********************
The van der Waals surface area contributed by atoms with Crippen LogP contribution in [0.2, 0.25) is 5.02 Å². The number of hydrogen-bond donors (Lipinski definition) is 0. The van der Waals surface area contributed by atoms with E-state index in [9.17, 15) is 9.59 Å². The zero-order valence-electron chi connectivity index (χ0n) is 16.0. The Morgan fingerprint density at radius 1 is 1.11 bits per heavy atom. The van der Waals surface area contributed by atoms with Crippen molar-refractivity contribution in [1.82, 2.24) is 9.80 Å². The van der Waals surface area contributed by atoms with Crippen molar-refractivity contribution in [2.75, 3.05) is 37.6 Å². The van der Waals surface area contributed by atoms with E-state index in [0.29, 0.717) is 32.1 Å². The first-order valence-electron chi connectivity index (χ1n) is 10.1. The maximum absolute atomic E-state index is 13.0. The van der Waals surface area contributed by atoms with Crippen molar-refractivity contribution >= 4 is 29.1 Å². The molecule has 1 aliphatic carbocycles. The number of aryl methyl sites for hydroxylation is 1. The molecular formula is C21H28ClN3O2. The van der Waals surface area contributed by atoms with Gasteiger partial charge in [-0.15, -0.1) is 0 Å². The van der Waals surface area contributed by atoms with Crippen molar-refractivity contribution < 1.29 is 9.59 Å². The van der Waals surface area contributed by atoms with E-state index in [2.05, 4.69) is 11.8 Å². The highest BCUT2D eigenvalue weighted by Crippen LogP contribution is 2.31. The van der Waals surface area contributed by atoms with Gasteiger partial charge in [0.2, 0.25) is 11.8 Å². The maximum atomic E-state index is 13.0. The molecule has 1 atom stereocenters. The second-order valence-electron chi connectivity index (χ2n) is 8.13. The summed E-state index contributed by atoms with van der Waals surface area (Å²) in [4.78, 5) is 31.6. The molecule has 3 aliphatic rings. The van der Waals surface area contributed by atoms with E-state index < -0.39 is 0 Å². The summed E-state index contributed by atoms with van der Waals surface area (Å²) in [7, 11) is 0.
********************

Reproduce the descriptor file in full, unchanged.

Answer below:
The van der Waals surface area contributed by atoms with Crippen LogP contribution in [0.2, 0.25) is 5.02 Å². The number of hydrogen-bond donors (Lipinski definition) is 0. The van der Waals surface area contributed by atoms with E-state index in [9.17, 15) is 9.59 Å². The zero-order valence-electron chi connectivity index (χ0n) is 16.0. The Morgan fingerprint density at radius 1 is 1.11 bits per heavy atom. The van der Waals surface area contributed by atoms with Crippen molar-refractivity contribution in [1.82, 2.24) is 9.80 Å². The van der Waals surface area contributed by atoms with Crippen molar-refractivity contribution in [2.75, 3.05) is 37.6 Å². The van der Waals surface area contributed by atoms with E-state index in [0.29, 0.717) is 32.1 Å². The first-order valence-electron chi connectivity index (χ1n) is 10.1. The maximum absolute atomic E-state index is 13.0. The van der Waals surface area contributed by atoms with Crippen molar-refractivity contribution >= 4 is 29.1 Å². The molecule has 1 aliphatic carbocycles. The number of aryl methyl sites for hydroxylation is 1. The molecular formula is C21H28ClN3O2. The van der Waals surface area contributed by atoms with Gasteiger partial charge in [-0.15, -0.1) is 0 Å². The van der Waals surface area contributed by atoms with Crippen molar-refractivity contribution < 1.29 is 9.59 Å². The van der Waals surface area contributed by atoms with E-state index in [2.05, 4.69) is 11.8 Å². The highest BCUT2D eigenvalue weighted by Crippen LogP contribution is 2.31. The van der Waals surface area contributed by atoms with Gasteiger partial charge in [0.2, 0.25) is 11.8 Å². The maximum atomic E-state index is 13.0. The molecule has 1 atom stereocenters. The second-order valence-electron chi connectivity index (χ2n) is 8.13. The summed E-state index contributed by atoms with van der Waals surface area (Å²) in [4.78, 5) is 31.6. The molecule has 3 aliphatic rings. The van der Waals surface area contributed by atoms with E-state index < -0.39 is 0 Å². The summed E-state index contributed by atoms with van der Waals surface area (Å²) in [7, 11) is 0.